Teaching & Learning


Student feedback is shaping local improvements in departments across UCL

20 April 2020

How UCL departments have sought student feedback and ideas to help shape an inspirational student experience - a key part of the UCL 2034 strategy.

Woman sitting on floor typing on a laptop. Credit: Thought Catalog/ Unsplash

The feedback and ideas of UCL students are instrumental in shaping UCL’s efforts to build an inspirational student experience, which forms a key part of the UCL 2034 strategy.

You can collect students’ perspectives in numerous ways, both online and face-to-face. Each method of collecting feedback helps to map the areas where we are exceeding expectations, as well as establishing areas for further development.

Here, we can see some examples of how different departments across UCL have sought feedback from their students, and how this feedback has inspired tangible improvements.

Student Academic Reps and Staff-Student Consultative Committees (SSCCs)

Student Reps are an essential resource in understanding the needs of the student body. Once elected, they act as a liaison between staff and students in communicating developments from both sides.

Shanmuga Priya Mishra, an Academic Rep on the MA Education, Gender and International Development programme recalls how she saw “changes in classroom preparations, study materials and student facilities in the department” in response to a Google feedback form collected by Academic Reps and passed on to staff. For example, the department installed more water fountains, and released reading lists with clearer guidance on what was essential reading and what was recommended.

Paris Will, a Rep on the MSc Industrial/Organisational and Business Psychology programme reported that her department launched a weekly careers seminar and used an SSCC meeting to request more support in preparing for work. The seminars have offered a variety of resources to the students in the form of guest speakers from the industry, workshop sessions and extra time for discussion. The students also feel the seminars helped them become a closer group and learn from their peers who come from different backgrounds.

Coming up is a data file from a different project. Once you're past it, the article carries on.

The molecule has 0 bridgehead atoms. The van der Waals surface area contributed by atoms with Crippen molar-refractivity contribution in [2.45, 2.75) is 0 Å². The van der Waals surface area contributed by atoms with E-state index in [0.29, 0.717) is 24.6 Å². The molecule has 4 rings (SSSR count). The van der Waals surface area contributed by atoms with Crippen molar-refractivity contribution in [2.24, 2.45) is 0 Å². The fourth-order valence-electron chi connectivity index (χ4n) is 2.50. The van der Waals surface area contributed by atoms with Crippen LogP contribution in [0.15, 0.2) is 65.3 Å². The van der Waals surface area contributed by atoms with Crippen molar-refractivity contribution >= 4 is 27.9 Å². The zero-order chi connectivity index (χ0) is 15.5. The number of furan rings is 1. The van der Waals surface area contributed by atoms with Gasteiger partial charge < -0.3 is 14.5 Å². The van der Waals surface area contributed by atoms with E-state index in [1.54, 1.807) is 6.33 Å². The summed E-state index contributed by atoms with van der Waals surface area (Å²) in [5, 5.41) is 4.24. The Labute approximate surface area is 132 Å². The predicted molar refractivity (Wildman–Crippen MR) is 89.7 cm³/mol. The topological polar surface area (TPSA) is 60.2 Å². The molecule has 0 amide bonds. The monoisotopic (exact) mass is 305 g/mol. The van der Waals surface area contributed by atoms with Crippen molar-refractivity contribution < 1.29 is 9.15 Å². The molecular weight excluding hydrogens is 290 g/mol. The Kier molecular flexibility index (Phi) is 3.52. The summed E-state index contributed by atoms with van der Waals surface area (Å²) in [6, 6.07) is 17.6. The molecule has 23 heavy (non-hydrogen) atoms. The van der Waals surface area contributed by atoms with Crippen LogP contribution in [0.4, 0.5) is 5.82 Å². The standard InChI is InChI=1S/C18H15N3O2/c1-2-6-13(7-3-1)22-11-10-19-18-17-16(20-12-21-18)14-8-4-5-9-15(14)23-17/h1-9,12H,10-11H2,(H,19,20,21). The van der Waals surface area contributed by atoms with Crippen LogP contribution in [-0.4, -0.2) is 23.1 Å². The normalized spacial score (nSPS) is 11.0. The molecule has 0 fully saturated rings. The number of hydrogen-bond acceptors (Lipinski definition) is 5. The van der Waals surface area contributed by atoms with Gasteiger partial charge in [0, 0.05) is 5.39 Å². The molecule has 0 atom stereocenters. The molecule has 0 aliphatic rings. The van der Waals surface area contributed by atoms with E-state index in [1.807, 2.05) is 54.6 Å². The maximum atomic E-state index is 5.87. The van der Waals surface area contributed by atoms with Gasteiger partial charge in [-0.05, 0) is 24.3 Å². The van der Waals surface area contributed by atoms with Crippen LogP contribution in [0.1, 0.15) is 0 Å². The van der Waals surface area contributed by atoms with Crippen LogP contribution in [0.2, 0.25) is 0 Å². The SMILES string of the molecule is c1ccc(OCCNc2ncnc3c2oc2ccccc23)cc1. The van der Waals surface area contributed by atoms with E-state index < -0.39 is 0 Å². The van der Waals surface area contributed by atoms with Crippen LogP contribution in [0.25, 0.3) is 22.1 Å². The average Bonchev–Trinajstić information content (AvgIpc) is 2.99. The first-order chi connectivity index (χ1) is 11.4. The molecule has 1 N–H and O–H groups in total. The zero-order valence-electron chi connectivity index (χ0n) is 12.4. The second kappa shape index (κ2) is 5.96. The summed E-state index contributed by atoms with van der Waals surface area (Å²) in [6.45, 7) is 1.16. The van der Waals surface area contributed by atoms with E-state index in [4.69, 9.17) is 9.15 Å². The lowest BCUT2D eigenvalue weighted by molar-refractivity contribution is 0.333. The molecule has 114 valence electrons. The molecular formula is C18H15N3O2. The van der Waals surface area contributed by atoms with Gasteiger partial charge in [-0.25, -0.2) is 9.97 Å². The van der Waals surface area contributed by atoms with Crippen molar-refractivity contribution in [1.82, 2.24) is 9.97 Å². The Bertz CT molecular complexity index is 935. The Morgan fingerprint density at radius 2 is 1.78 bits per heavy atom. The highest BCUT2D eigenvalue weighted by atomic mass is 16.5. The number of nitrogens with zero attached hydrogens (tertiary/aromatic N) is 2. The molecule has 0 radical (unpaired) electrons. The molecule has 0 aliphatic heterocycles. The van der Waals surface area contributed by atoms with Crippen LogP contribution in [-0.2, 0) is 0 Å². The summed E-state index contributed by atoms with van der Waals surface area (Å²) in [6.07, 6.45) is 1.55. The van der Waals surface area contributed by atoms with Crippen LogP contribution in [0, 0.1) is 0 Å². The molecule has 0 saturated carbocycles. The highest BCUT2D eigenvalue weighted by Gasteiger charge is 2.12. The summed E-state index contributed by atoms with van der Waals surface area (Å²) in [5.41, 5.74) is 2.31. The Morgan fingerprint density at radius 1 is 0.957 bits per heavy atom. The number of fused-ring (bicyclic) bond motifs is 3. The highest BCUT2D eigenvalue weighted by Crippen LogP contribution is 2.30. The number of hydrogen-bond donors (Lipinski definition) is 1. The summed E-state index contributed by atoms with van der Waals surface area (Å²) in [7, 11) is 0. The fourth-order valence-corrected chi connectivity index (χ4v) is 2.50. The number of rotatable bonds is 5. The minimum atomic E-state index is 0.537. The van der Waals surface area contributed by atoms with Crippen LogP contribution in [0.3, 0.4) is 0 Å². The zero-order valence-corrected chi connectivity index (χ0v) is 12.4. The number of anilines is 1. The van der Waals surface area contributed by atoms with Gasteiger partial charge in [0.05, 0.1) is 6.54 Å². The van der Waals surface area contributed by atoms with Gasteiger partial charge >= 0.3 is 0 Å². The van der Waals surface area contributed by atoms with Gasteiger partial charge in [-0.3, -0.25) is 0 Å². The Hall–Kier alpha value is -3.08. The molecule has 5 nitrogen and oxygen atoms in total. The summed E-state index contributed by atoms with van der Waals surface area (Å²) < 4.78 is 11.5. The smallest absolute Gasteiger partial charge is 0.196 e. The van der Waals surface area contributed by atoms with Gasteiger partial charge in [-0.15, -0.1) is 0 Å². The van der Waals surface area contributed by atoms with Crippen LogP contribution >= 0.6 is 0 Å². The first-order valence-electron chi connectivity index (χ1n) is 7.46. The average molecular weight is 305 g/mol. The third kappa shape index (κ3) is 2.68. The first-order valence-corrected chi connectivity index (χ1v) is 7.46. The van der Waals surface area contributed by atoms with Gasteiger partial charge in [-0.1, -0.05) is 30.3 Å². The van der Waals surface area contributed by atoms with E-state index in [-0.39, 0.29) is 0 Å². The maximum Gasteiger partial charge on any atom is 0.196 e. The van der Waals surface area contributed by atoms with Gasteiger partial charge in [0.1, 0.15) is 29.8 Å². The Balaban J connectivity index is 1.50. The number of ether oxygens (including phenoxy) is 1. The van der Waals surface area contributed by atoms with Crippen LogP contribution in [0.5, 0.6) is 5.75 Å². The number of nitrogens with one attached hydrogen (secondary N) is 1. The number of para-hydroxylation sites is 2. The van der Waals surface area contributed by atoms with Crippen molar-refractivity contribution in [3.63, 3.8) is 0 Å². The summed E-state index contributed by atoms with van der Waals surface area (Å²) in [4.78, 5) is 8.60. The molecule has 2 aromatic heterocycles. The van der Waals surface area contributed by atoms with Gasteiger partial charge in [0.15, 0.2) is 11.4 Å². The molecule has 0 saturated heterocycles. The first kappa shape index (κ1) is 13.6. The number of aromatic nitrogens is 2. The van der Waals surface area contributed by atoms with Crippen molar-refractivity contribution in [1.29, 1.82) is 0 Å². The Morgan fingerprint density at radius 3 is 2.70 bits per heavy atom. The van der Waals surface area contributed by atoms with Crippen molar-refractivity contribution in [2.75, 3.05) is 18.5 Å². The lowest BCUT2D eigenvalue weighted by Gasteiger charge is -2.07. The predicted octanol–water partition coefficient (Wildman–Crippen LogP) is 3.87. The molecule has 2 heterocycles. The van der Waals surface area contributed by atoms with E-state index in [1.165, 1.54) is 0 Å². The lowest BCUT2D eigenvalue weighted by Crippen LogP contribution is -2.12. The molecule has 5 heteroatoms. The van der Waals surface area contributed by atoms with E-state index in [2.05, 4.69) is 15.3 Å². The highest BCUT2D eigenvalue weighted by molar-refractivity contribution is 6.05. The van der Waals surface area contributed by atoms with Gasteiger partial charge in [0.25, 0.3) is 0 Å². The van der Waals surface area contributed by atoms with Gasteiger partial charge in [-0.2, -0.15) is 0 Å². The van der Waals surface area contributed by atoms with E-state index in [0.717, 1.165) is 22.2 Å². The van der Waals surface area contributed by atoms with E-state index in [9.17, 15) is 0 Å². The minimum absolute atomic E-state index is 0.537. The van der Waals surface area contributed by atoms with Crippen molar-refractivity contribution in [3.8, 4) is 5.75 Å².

The Office of the Vice-Provost (Education & Student Affairs) is currently working with Students’ Union UCL to provide guidance to departments planning virtual SSCC meetings. You can contact the team with any questions you might have.

Survey Feedback

Surveys help staff to gather large quantities of data from students, and results are shared at departmental and programme level. There are several surveys in place at UCL including the National Student Survey (NSS), New to UCL, The Postgraduate Taught Experience Survey (PTES) and the Postgraduate Research Experience Survey (PRES), meaning all UCL students are typically surveyed once each year. Key changes introduced as a result of survey responses include:

  • In response to students requesting more study spaces, the Student Centre - with 1,000 new study spaces - was built and the UCL Main Library began to open over the Christmas closure.
  • As some students said that there wasn’t enough academic writing support at UCL, The Academic Communication Centre opened in the first term of the 2019-20 academic year.
  • With some students having difficulty understanding the rules on academic misconduct and plagiarism, the Academic Integrity course on Moodle was introduced to explain how to avoid academic malpractice and plagiarism. You can find more examples of positive changes inspired by student feedback on the You Shape UCL webpage.

Online Forums

With UCL’s teaching and learning terrain rapidly evolving, many departments are embracing digital services that allow students to supply ad-hoc feedback without waiting for a survey or SSCC opportunity.

For instance, Unitu, a digital platform that lets staff collect and respond to student feedback in real-time, has been introduced in departments including the UCL Medical School. This has allowed students to have direct communication with the Medical School staff and vote on how issues are affecting them.

Final year Medic, Aisling O’Sullivan feels the introduction of Unitu has made it much easier to talk to the department and share concerns because of the openness the students now feel with staff. Aisling reports that since Unitu launched, students have been provided with “a curriculum map, more structured feedback and the Medical School has offered students more mental health support”, and now feel “very well supported on the course”.

Academic Reps in the Bartlett’s MSc Environment and Sustainable Development programme, meanwhile, have set up an anonymous online form for students to contact them if they don’t feel comfortable getting in touch via other methods.

Feedback gathered in the online forms reported that students struggled to find space to study due to high demand. In response, Bartlett staff booked a study space every Friday afternoon on behalf of students that can be used for group work, peer-to-peer skills sessions and group revision sessions; students on the course were very appreciative of this initiative.